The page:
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The eternal allure of the red nail

NATASHA HUGHES
Last updated 11:11 06/12/2012
Red nails

CONFIDENT AND SEXY: It takes a certain amount of confidence and daring - not to mention maintenance - to pull off a red nail, a la Pulp Fiction's Mia Wallace.

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James Bond's latest squeeze chooses a covetable OPI gold underside, while Nicki Minaj is a bubblegum pink kind of a gal.

But while metallic- and neon-painted nails may make an amusing diversion, and nail art is an expression of individuality, red nails never fall out of fashion - with good reason.

''They signal power and confidence,'' says psychologist Amantha Imber.

We don't doubt it - think Uma Thurman in Pulp Fiction or a sultry Marilyn Monroe: wallflowers they are not.

''They show that a woman is potentially bright and fun. Wearing such a bold colour makes quite a statement.''

Red nails are a classic - the ''ultimate colour'' according to celebrity manicurist Fiona Hay - and nail brands continue to offer more reds than any other shade.

But, like all style statements, red nails come with risks attached.

''With normal business attire or casual jeans, red nails add fun and colour but with a revealing outfit they can send another impression,'' Imber says.

Image consultant Suzanne Dekyvere puts it more succinctly: ''Stripper nails.'' She adds: ''If the nails are long, curved and bright red, there's some stigma attached - it's a bit 'pole dancing'. So too if you've got the short skirt and cleavage happening with the nails.''

Hay says red nails are seen as ''too vampy'' by women who don't have the confidence to wear them well.

''You've got to get it right with red - the shade, the application and the maintenance. If you've got the confidence, it's such a sexy and glamorous look; a sophisticated and very feminine colour to wear. People will go with the trends but red's always going to be in.''

Red nail polish was made alluring - and socially acceptable - in Thirties New York by Revlon.

''Charles Revson (Revlon founder) wasn't selling a very deep red polish - he was selling 'Cherries in the Snow' and 'Fifth Avenue Red' - and, with the colours, excitement, fun and a fantasy,'' says a Revlon Australia spokeswoman.

''He was selling the chance that it might turn the right head or lend a touch of class.''

Women were further sold on red with the groundbreaking Fire and Ice marketing campaign of 1952, ''matching lips and fingertips''. The promotion featured Dorian Leigh, one of the most beautiful models in the business, oozing sex appeal in a silver sheath - and splaying fiery red nails across her face.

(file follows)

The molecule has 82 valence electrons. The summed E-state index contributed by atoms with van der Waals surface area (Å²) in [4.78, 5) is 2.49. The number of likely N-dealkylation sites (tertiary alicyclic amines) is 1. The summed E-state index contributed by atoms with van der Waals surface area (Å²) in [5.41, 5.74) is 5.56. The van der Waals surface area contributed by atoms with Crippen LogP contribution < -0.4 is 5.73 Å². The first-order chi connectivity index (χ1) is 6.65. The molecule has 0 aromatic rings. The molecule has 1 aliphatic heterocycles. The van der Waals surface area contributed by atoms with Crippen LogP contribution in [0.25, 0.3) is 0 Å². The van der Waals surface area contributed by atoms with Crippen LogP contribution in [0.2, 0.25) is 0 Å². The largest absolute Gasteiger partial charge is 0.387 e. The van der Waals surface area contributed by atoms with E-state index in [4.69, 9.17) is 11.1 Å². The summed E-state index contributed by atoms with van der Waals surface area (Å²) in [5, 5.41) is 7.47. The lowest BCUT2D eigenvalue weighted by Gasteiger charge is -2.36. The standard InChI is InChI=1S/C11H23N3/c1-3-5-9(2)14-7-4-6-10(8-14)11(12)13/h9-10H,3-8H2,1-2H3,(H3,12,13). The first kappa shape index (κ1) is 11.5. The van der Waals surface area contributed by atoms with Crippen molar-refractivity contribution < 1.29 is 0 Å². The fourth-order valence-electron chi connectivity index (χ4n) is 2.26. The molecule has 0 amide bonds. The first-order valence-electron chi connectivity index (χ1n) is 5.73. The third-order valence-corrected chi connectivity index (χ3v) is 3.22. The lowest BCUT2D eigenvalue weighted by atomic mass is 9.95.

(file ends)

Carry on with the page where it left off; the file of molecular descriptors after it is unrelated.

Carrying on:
Overnight red nails became sophisticated and exciting, as they remain.

''I love red nails because they add a bit of drama,'' says Dekyvere, principal of An Air of Distinction.

''Even if you have to be conservative somewhere, it gets a little bit of your personality out. Red is daring. It's very 'look at me'.''

This is why another leading image consultant, Lizzie Wagner, has black-and-white views on red nail polish.

''No way will you wear it to work. Absolutely no,'' Wagner says.

''I've just done a whole series of corporate training around the country and 900 staff think they can wear red nails but they can't.

"You're selling a product, not yourself. Wearing red nails is screaming out as much as wearing red opaques (stockings) to work. In corporate settings, medical rooms, front-line reception and in hotels and hospitality, red nails are not acceptable.''

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Wagner says red nail polish is, however, imminently suitable for special occasions such as a Christmas party and dinner at a restaurant and for ''personal time''.

''But a small chip in red nail polish is like looking at a missing roof tile. They need to be well groomed and well shaped.''

This is Fiona Hay's speciality: she looks after the nails of red enthusiasts Cate Blanchett, Rose Byrne and Gracie Otto, though she insists red is also suitable for day-to-day wear for non-celebrities.

''To get that perfect smooth, shiny finish you've got to prep the nails properly - base, two coats and a top coat - and do it well. Don't get it in the cuticles; it looks cheap and nasty. You're better off painting the red a millimetre away from the cuticles to prevent run-in and once it's there, all you can do is take the whole thing off and start again,'' Hay says.

''With each layer of polish brush a stroke across the end of the nail to seal each coat in. And paint on a layer of top coat each day for extra wearability and to keep the nails shiny and glossy and add another seal on the nail.''

Hay says red nails must be short nails. She also says it is important to find the right red.

''A true red that's bright is right for summer and a deeper red is best for night and winter.''

Colour consultant Bronwyn Fraser says red nail polish needs to suit the skin tone, with blue-based reds best for pale skins, and orange-based reds or brick reds flattering to golden and tanned skins.

''There is a neutral, classic red that suits everyone - pillar-box red,'' says Fraser.

Nail brands are happy to meet the red remit.

Orly has more than 20 ''proper'' reds in its palette and the range extends to burgundies and pink-reds. Bestsellers include Haute Red, a true red and Sweet Tart, a light blue-red red.

Essie has a core collection of reds, as well as a rotating selection through its limited-release collections.

And the large cosmetic companies regularly release fresh reds: Estee Lauder this month launches the Red Hautes nail collection of five pigment-rich reds.

Hot reds are a ''must-have accessory this Australian summer,'' says the media release. Some things don't change. Slick marketing, women's appetites for cosmetics... and the allure of red nails.

- Sydney Morning Herald

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